• Matt

New hives, new blog.


Newly made double nucleus colonies.

Spring is generally the busiest time of year for a beekeeper, and this one is no exception. Beehives that died over the winter need replaced, weak hives need built up, strong hives need divided, all before the spring nectar flow gets going. To top it off, the erratic temperatures and perpetual rain of our Ohio weather makes for a scheduling nightmare. Naturally, this seemed like the appropriate time to write my first blog post.


One thing I've prided myself on as a beekeeper is that I've never had to purchase new hives or package bees to replace colonies that died over the winter. Instead, existing colonies are divided (beekeepers call this "making splits") and given new queens. These splits may be made up as full-size colonies for honey production, or as smaller sized colonies (called nucleus colonies or "nucs") to maintain a supply of extra queens throughout the year or to sell to other beekeepers.

Plenty of bees here.

The main requirement for making spring splits is strong, healthy colonies coming out of winter. These colonies get fed in early spring to ensure they are at their peak strength when they are split. Even though they lose some bees, these colonies bounce back quickly and will be making honey by May.


The second requirement for making splits is a source of new queen bees. I purchase mated queens from professional queen breeders. This gives new hives a head start by having a good queen that can start laying eggs right away. This also ensures that the hives are getting queens bred for gentle behavior, good honey production, and disease resistance. While I raise a few queens on my own each year, it takes a lot of expertise, time, and resources to raise a large number of quality queens. Buying queens supports bee breeding programs, gives me the best possible quality queens, and lets me focus my energy on honey production.


Megan showing off a wooden cage with a queen and her attendants.

So with strong hives bursting with bees, new queens ready to head new colonies, and a free weekend to get everything done; spring splits were going to be a cinch this year.


Then my car broke down.


So now with my car in the shop for the whole weekend, I had to change plans around. The hives I had been planning to use for splits are in an outyard, and in my pedestrian quandary, inaccessible. Fortunately, there were enough hives in my backyard to furnish bees for a few splits and thanks to Kelly Ewing from Somerford Gardens, I was able to secure a truck to move them to their new location. She even helped me make the remaining splits in another yard. It was all very exciting: we saw several ticks and even ran over a pheasant (Kelly was driving). This all would have made great pictures for this blog post, had anyone bothered to take any. Sadly this was not the case, and instead I have a far less interesting picture from that day: some nucleus colonies ready to be loaded on a truck.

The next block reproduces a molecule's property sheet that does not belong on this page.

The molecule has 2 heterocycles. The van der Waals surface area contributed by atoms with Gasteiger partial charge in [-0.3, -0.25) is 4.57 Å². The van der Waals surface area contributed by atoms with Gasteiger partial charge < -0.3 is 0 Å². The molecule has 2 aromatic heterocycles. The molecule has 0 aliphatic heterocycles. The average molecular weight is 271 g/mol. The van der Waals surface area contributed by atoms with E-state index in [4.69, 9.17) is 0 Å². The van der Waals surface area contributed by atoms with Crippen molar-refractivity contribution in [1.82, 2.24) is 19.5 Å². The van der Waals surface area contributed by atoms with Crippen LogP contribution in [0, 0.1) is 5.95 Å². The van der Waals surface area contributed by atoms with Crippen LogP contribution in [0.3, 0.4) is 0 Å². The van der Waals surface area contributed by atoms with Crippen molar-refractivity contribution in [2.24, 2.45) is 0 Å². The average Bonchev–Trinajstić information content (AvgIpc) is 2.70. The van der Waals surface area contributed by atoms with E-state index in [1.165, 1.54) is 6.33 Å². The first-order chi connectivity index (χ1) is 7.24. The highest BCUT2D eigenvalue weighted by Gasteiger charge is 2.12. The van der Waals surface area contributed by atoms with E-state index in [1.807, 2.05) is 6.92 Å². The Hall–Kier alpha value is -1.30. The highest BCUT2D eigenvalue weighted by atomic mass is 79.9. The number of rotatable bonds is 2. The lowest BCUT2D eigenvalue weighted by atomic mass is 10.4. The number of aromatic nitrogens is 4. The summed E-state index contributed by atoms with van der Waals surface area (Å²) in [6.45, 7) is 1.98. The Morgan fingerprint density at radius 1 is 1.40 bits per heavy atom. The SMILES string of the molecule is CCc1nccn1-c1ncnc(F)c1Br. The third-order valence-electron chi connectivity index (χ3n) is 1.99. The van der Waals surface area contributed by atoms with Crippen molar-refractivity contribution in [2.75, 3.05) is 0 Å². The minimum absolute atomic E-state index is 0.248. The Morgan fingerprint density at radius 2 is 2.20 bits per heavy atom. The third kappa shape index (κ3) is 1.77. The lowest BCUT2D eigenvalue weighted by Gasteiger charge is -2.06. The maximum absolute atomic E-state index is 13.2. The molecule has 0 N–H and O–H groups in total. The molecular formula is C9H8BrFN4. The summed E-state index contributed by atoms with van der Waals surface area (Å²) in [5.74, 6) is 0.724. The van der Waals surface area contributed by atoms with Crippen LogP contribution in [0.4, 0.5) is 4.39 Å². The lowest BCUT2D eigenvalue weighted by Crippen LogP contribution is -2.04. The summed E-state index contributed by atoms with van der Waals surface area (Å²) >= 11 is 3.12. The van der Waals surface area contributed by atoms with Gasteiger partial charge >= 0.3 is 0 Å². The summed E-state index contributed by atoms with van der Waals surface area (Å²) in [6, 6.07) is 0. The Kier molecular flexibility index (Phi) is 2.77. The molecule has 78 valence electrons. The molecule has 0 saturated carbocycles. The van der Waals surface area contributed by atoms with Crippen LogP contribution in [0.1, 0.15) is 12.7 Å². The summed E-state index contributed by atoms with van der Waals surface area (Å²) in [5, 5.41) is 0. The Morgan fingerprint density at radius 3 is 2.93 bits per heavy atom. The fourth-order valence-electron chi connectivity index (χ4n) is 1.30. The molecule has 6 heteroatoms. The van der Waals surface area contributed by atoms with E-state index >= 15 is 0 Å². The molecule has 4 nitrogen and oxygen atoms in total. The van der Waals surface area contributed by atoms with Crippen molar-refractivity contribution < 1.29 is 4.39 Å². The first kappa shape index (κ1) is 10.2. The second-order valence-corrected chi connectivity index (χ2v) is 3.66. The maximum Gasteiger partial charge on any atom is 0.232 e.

A far less interesting picture.

Once the splits were made up and moved to their new locations, I was able to borrow another truck, this time from my brother, and install the new queens. The hives were then left alone for a week so the bees can get used to their new queen. By this time, my car was all fixed and I was again a beekeeper of his own means. After a week, all was well with the new hives.


A plastic queen introduction cage. The queen has been released.

Receptive behavior. This queen is ready to be released.

Queen introduction cages have a candy-filled tube which seals the queen in the cage. As the bees get used to the new queens pheromones, they slowly chew through the candy. By the time the queen is released, the bees have accepted her as their own. Occasionally, the bees ignore the candy and the queen has to be released manually. If the bees are receptive to the queen, they will be attracted to the introduction cage and can be seen feeding her through the cage.


The new queens begin laying right away and after a few weeks will need relocated into a full-size hive. Despite the rain and cold, colonies tend to build up well in spring due to the abundant pollen and nectar available. These colonies should be ready to produce some summer honey or replace colonies that may happen to fail later in the year. The goal of all this work is to make sure that before winter, every colony is strong and healthy, with a young queen and ample bees.


A queen.

Just for the heck of it, I took some more pictures while I was out doing splits. Here they are in a slide show for your viewing pleasure:


Thanks for reading and please feel free to subscribe for further tales of bee adventures!


Matt












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